John Tur­turro keeps it real as rum­pled lawyer in Night Of

The Hamilton Spectator - - A&E - FRA­ZIER MOORE

NEW YORK - In the se­cu­rity line at a Man­hat­tan court­house, Jack Stone emp­ties the pock­ets of his floppy over­coat and piles the plas­tic bin to near ca­pac­ity. A lawyer al­ways on the run de­fend­ing hook­ers and drug deal­ers, he bares his life for the X-ray with a stash that in­cludes his keys, Purell, busi­ness cards, breath mints, cream for his eczema — and a hard-boiled egg.

This fleet­ing scene early in the sec­ond episode of “The Night Of ” tells you much about Stone, the hero of HBO’s dark and ir­re­sistible mur­der mys­tery (air­ing Sun­day at 9 p.m.).

It also tells you some­thing about John Tur­turro, who plays him so mas­ter­fully.

“That hard-boiled egg — it gives me a lot of joy,” he says, flash­ing his sig­na­ture lop­sided grin. No won­der. It was his idea (and his own boiled egg, a snack he of­ten brought to the set). And how­ever wide the gulf be­tween him and his char­ac­ter, he sensed that it would be a telling prop for Stone, “who didn’t seem the type to eat gra­nola bars.”

Stone ap­peared only briefly in last week’s de­but of the eight-episode se­ries.

In that opener, Naz, a Pak­istani-Amer­i­can col­lege stu­dent (Riz Ahmed, “Nightcrawler”) “bor­rowed” his fa­ther’s cab to go to a party, but en route met with a dis­trac­tion — an al­lur­ing young woman who ended up bru­tally mur­dered in her Man­hat­tan bed­room, with all the ev­i­dence im­pli­cat­ing Naz, her overnight guest, as the killer.

A vet­eran NYPD de­tec­tive (Bill Camp, “12 Years a Slave”) caught the case. Naz be­gan his life-chang­ing in­car­cer­a­tion.

But not be­fore Stone, who ran into Naz get­ting pro­cessed at the precinct house, had scored a ca­reer break­through: his first mur­der client.

That episode, the se­ries’ pi­lot, was filmed in 2012 with James Gan­dolfini set to star. Af­ter his sud­den death a year later, the project was shelved. Then it was re­vived with Tur­turro in the lead role and Gan­dolfini’s brief scene reshot. (Gan­dolfini, a friend who starred in Tur­turro’s 2005 film, “Ro­mance and Ci­garettes,” re­tains a post­hu­mous credit as ex­ec­u­tive pro­ducer.)

With this week’s episode, Stone comes into his own — as does Tur­turro. Ac­cord­ingly, “The Night Of ” tight­ens its grip with the same ad­dic­tive prop­er­ties of true-crime pod­cast “Se­rial” and the Net­flix do­cuseries “Mak­ing a Mur­derer.” Co-cre­ated by Richard Price (“The Color of Money,” “The Wire”) and Steven Zail­lian (“Schindler’s List”), it lands Tur­turro in a role that, once again, demon­strates his peer­less gifts for au­then­tic­ity and the un­ex­pected as pre­vi­ously dis­played in such films as “Bar­ton Fink,” “Quiz Show,” “The Big Le­bowski” and “O Brother, Where Are Thou?”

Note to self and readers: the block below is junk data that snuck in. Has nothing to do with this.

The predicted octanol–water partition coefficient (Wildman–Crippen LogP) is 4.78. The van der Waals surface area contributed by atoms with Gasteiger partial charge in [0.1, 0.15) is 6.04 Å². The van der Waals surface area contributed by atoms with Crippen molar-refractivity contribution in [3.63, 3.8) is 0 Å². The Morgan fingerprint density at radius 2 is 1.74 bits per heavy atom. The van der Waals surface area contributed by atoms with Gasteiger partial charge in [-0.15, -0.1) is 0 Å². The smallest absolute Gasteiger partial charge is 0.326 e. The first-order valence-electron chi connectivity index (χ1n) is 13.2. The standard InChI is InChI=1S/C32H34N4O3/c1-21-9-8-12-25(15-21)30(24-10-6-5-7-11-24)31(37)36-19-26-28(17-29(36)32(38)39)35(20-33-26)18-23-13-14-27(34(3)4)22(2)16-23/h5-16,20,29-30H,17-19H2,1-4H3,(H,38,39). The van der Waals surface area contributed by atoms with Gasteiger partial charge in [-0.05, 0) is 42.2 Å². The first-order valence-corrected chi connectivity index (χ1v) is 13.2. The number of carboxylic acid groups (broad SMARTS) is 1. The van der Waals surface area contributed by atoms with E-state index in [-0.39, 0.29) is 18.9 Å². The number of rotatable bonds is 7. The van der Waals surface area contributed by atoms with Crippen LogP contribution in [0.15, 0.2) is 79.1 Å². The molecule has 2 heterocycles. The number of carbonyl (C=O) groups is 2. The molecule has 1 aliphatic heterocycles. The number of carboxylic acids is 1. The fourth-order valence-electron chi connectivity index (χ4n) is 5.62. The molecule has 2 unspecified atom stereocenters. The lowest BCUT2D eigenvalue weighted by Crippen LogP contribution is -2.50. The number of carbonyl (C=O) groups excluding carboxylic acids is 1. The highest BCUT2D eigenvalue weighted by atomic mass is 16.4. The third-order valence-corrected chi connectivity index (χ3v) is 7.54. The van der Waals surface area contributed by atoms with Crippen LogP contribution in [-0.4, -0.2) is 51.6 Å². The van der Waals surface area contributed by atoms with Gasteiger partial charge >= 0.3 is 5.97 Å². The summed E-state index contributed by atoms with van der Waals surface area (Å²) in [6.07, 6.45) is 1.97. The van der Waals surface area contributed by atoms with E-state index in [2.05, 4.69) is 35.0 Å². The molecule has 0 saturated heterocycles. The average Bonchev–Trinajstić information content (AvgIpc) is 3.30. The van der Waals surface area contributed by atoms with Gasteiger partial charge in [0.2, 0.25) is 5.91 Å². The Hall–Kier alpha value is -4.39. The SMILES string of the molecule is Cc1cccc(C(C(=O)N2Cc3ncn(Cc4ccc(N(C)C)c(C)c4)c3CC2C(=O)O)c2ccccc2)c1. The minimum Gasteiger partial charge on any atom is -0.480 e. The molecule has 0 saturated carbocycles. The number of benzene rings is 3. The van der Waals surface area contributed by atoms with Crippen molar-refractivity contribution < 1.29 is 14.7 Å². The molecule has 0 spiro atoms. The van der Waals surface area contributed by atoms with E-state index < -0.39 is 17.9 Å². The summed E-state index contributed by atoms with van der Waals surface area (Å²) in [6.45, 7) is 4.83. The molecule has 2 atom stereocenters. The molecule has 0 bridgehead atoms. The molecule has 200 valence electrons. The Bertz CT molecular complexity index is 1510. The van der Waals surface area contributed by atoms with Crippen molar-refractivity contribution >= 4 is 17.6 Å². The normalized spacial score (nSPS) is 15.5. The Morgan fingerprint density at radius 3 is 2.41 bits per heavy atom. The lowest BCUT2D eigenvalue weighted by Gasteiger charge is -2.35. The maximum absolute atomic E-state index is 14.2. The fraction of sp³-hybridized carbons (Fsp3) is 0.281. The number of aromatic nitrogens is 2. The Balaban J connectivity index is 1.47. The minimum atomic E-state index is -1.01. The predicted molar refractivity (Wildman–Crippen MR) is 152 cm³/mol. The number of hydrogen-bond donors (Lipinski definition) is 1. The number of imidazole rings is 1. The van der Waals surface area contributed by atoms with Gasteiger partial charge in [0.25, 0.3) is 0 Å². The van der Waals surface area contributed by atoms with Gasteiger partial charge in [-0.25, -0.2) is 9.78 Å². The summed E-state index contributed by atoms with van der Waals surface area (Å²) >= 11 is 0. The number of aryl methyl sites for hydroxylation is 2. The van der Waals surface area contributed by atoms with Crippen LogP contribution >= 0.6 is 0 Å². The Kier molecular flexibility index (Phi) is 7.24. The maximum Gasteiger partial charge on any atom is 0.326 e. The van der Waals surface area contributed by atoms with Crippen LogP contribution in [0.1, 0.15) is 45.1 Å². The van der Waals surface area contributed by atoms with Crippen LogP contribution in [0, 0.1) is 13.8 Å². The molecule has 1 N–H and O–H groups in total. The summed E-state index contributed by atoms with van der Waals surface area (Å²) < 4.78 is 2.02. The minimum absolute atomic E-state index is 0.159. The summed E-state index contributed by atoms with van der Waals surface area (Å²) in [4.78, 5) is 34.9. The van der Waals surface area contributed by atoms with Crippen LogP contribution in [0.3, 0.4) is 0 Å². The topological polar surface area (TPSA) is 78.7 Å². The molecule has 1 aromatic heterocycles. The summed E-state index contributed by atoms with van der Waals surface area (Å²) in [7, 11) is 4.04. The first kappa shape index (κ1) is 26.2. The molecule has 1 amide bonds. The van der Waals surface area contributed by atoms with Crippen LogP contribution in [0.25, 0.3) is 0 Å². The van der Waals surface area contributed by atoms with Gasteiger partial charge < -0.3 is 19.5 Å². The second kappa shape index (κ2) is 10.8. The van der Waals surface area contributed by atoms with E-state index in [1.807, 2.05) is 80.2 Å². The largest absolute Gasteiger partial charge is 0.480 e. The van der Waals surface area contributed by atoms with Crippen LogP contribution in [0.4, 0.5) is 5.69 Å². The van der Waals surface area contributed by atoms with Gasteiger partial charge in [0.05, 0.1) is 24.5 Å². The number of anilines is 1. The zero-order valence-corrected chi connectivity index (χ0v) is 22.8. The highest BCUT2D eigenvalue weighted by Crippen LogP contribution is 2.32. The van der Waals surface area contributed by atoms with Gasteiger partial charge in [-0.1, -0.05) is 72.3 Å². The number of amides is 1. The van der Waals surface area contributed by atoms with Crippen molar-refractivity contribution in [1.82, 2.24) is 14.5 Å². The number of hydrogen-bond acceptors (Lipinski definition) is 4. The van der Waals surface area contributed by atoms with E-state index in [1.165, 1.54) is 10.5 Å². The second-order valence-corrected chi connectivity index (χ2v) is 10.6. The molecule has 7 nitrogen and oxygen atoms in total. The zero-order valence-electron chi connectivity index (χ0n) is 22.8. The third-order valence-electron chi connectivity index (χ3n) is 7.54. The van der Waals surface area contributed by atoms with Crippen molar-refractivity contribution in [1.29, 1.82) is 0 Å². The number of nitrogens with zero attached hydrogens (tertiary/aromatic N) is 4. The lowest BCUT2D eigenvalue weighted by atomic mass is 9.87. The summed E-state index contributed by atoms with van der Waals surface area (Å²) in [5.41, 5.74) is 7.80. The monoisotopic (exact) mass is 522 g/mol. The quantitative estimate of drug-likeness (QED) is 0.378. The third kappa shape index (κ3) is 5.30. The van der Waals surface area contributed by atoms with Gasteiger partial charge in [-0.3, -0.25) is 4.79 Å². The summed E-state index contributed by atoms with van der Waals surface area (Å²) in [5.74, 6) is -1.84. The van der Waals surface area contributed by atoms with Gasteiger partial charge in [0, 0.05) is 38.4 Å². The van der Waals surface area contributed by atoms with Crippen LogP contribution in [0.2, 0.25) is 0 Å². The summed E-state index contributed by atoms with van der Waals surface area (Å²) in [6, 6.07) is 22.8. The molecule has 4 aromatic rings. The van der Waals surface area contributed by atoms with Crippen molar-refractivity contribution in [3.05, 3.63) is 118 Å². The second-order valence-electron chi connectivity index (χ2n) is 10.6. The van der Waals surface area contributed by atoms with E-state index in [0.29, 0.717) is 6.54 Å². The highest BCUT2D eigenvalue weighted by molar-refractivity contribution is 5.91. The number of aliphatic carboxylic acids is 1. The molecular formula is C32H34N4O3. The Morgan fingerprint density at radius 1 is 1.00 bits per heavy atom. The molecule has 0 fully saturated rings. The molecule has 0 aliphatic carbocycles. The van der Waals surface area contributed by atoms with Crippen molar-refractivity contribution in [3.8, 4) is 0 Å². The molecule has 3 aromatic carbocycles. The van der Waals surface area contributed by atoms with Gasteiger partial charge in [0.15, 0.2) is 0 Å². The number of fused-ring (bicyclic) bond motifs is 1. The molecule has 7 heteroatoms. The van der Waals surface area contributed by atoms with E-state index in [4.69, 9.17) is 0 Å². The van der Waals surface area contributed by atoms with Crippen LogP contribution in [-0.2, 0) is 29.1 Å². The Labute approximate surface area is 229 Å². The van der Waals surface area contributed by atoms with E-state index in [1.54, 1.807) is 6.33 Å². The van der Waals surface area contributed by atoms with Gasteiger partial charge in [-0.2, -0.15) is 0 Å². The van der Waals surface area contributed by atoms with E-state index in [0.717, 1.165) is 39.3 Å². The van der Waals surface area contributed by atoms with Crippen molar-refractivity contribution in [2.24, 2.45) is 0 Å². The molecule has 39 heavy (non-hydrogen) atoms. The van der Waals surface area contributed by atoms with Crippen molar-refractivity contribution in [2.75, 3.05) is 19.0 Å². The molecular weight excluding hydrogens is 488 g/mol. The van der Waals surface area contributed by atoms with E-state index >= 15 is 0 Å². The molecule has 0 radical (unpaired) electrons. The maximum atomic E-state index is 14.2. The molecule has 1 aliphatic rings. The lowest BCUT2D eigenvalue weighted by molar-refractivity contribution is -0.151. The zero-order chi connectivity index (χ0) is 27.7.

Now 59, Tur­turro grew up in a work­ing-class Ital­ian house­hold in Brook­lyn sur­rounded by fam­ily mem­bers he re­mem­bers as larg­erthan-life. The act­ing bug seemed to come from an urge to en­ter­tain his friends the way he loved amus­ing him­self: “Even when I played bas­ket­ball, I’d in­vent the char­ac­ter who was play­ing.” And, early on, he sussed out a key prin­ci­ple of act­ing: “You have to keep peo­ple’s at­ten­tion. That’s your job. Your au­di­ence is tired by the end of the day. You have to keep them awake.”

In his first school play, “I didn’t know what I was do­ing,” he re­calls, “but I re­al­ized I could hold their at­ten­tion.”

Rec­og­niz­ing that wasn’t enough, he con­tin­ued to ex­plore the ac­tor’s craft, in­clud­ing en­rol­ment in the Yale School of Drama.

Even now, af­ter more than three decades, he’s still learn­ing.

“Ev­ery time, it’s new,” he says. “But by now you have the con­fi­dence that you will fig­ure it out, that you’ll find what’s truth­ful and what’s not.”

To pre­pare for “The Night Of,” he met with a va­ri­ety of lawyers, “some suc­cess­ful, some not so much, and even­tu­ally I felt like I got lost in what I was do­ing. That’s what you strive for.”

In Tur­turro’s hands, Jack Stone has carved out an ac­cept­able if mar­ginal life for him­self rep­re­sent­ing clients from whom cash is usu­ally de­manded (though, ac­cord­ing to his ads in sub­way cars, there’s “No Fee ‘Til You’re Free”).

The case of this young mur­der sus­pect could mean a bet­ter-thanusual pay­day. But there’s more than money driv­ing Stone this time. De­spite telling Naz, “The truth can go to hell, ‘cause it can’t help you,” he be­gins to see this as a right­eous cause. The sys­tem is stacked against Naz in ev­ery way. Stone de­mands jus­tice for his client who, rightly or wrongly, he be­lieves in.

Stone sus­tains his air of im­pla­ca­ble no­bil­ity even while tor­mented with un­sightly, itch­ing eczema on both feet, a con­di­tion that obliges him to plod about in san­dals, even in the court­room, and draws stares wher­ever he goes.

“Any trou­ble with your feet changes your whole pos­ture,” says Tur­turro, who found a cer­tain lum­ber­ing gait to suit Stone’s plight.

“Then ev­ery day we had to do the makeup,” he says with clear sym­pa­thy for what his char­ac­ter en­dured. “It was dis­gust­ing.”

It gets ev­ery­one’s at­ten­tion, all right. But as with any per­for­mance by Tur­turro, that’s only the start.


From the boiled egg in his pocket to the un­sightly rash on his feet, John Tur­turro’s Jack Stone is mas­ter­ful.

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